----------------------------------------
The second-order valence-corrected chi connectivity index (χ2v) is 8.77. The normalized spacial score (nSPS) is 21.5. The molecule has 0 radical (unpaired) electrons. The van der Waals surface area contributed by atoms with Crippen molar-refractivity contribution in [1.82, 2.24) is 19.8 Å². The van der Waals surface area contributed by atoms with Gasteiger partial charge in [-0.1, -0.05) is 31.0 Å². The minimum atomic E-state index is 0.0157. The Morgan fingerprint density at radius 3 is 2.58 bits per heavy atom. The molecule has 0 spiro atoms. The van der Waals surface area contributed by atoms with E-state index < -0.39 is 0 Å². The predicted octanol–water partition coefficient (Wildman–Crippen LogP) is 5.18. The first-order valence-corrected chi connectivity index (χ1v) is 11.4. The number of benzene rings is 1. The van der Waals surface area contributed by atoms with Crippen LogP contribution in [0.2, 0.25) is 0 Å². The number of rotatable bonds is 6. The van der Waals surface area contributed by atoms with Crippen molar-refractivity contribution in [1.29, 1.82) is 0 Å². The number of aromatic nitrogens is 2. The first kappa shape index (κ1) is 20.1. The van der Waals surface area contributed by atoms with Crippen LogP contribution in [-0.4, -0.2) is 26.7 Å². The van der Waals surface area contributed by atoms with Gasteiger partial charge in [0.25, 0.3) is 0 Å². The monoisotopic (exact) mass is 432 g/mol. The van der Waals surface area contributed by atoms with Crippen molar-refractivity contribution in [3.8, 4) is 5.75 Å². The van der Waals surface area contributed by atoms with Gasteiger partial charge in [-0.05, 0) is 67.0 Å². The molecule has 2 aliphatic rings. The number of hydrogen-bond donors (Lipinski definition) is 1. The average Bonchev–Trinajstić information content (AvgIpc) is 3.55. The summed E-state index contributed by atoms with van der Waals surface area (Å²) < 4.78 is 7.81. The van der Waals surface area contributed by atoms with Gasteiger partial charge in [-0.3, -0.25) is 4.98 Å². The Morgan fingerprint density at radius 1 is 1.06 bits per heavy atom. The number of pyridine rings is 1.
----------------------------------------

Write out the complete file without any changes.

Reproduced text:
The second-order valence-corrected chi connectivity index (χ2v) is 8.77. The normalized spacial score (nSPS) is 21.5. The molecule has 0 radical (unpaired) electrons. The van der Waals surface area contributed by atoms with Crippen molar-refractivity contribution in [1.82, 2.24) is 19.8 Å². The van der Waals surface area contributed by atoms with Gasteiger partial charge in [-0.1, -0.05) is 31.0 Å². The minimum atomic E-state index is 0.0157. The Morgan fingerprint density at radius 3 is 2.58 bits per heavy atom. The molecule has 0 spiro atoms. The van der Waals surface area contributed by atoms with E-state index < -0.39 is 0 Å². The predicted octanol–water partition coefficient (Wildman–Crippen LogP) is 5.18. The first-order valence-corrected chi connectivity index (χ1v) is 11.4. The number of benzene rings is 1. The van der Waals surface area contributed by atoms with Crippen LogP contribution in [0.2, 0.25) is 0 Å². The number of rotatable bonds is 6. The van der Waals surface area contributed by atoms with Crippen molar-refractivity contribution in [1.29, 1.82) is 0 Å². The number of aromatic nitrogens is 2. The first kappa shape index (κ1) is 20.1. The van der Waals surface area contributed by atoms with Crippen LogP contribution in [-0.4, -0.2) is 26.7 Å². The van der Waals surface area contributed by atoms with Gasteiger partial charge in [0.25, 0.3) is 0 Å². The monoisotopic (exact) mass is 432 g/mol. The van der Waals surface area contributed by atoms with Crippen molar-refractivity contribution in [3.8, 4) is 5.75 Å². The van der Waals surface area contributed by atoms with Gasteiger partial charge in [-0.05, 0) is 67.0 Å². The molecule has 2 aliphatic rings. The number of hydrogen-bond donors (Lipinski definition) is 1. The average Bonchev–Trinajstić information content (AvgIpc) is 3.55. The summed E-state index contributed by atoms with van der Waals surface area (Å²) < 4.78 is 7.81. The van der Waals surface area contributed by atoms with Gasteiger partial charge in [-0.3, -0.25) is 4.98 Å². The Morgan fingerprint density at radius 1 is 1.06 bits per heavy atom. The number of pyridine rings is 1.